In a joint statement, Berger and Hunt said:
“Schools have a duty to educate and protect our children, not serve as marching grounds for political protests orchestrated by unions. We are deeply disturbed the NCAE is encouraging teachers to turn their backs on their classrooms and leave their students in the care of strangers who may lack formal training and background checks. Things have reached a new low when a teachers’ union is willing to abandon its core responsibility and jeopardize student safety for its own gain.”
According to the full story on Berger’s website, a Raleigh elementary school’s PTA is seeking parent volunteers to provide classroom coverage for one hour before the school day begins. Presumably, those parents will have not undergone criminal background checks.
During the 2013 legislative session, the GOP pushed legislation that would allow public charter schools to avoid conducting criminal background checks during the hiring process of teachers and staff. Ultimately, the bill that was passed required public charter schools’ criminal background check policy to mirror that of the local public school districts’.
Berger and Hunt also voted for the passage of school vouchers, which allows public funds to support private schools that are only required to conduct background checks of the chief administrators of those schools. Private school teachers are not required by state law to undergo background checks.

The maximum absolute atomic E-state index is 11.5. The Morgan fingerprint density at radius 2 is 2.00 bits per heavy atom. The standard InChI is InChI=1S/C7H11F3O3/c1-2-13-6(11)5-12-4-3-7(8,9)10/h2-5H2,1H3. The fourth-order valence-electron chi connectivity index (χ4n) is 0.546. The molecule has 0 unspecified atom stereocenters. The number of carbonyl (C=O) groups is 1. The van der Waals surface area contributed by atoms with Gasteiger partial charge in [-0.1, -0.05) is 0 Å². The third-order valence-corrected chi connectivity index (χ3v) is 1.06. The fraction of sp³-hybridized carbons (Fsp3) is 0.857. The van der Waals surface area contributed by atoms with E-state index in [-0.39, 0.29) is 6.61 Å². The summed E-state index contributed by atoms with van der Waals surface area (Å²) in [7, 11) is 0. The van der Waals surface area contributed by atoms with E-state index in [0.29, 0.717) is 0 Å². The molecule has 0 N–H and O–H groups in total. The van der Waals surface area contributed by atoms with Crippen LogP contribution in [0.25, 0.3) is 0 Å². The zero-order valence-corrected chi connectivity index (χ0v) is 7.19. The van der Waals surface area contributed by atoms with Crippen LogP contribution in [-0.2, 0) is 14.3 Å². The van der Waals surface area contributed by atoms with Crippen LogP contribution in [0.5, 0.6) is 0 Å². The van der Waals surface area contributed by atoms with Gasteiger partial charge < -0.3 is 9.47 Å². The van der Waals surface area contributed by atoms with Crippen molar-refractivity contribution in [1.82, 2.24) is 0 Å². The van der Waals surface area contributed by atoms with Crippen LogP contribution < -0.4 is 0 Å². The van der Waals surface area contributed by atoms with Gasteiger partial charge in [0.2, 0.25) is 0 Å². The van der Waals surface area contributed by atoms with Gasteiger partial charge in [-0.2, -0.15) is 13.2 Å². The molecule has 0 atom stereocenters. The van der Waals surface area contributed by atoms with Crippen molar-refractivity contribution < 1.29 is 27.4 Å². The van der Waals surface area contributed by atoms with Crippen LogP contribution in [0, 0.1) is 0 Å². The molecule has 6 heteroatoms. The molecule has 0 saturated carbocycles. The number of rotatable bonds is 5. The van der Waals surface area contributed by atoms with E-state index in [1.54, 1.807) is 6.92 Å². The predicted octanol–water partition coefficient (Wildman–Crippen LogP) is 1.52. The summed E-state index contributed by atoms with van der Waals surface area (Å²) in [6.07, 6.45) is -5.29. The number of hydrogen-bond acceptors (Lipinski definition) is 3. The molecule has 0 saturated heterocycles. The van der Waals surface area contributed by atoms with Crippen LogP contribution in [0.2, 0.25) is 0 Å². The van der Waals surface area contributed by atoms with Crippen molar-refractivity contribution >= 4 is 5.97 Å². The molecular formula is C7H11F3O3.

“Teacher morale is so low and teachers are finally taking it on the chin and getting angry,” said Lowe.
“When the economy tanked and we were told we weren’t getting a raise, we thought we are lucky to have a job and we need to do our part and take the hit. We are optimists and thought things would get better.”
Things haven’t gotten better for educators, though. In addition to no meaningful pay raises, increased health insurance premiums and steep funding declines for public education overall, teachers have also lost tenure. Tenure was never a lifetime guarantee of a job, but rather simply a guarantee of due process in the event that a teacher faces allegations of wrongdoing or poor performance. Now teachers will eventually be forced into temporary contracts of one, two or four years in duration, depending on various factors.
“And now I have the North Carolina legislature saying that my master’s degree in the field of education is not worth more than a bachelor’s degree,” said Lowe of lawmakers’ recent move to strip teachers of the roughly 10 percent pay increase that is afforded to those with advanced degrees, going forward.
“That to me is criminal– I’m thinking of all of those bright eyed kids, ready to go into education, trying to get their master’s degree — what do they do now? They find that it’s a liability both financially and professionally.”
Lowe’s master’s degree ultimately featured prominently in the hiring decision of her new employer. She’s decided to move on to work at the corporate office of Keller Williams Realty, where she will work in training programs sales.
“I really love teaching, it’s in my blood. I want to be the one to help make a difference in the lives of kids — but the way this system is set up, we’re just making a negative difference in the lives of children.”
Are you an educator with a story to tell about your working conditions? Head over to Your Soapbox, where we are collecting educators’ stories about working on the front lines of public education in North Carolina.
Questions? Comments? Contact Education Reporter Lindsay Wagner at 919-861-1460 or firstname.lastname@example.org.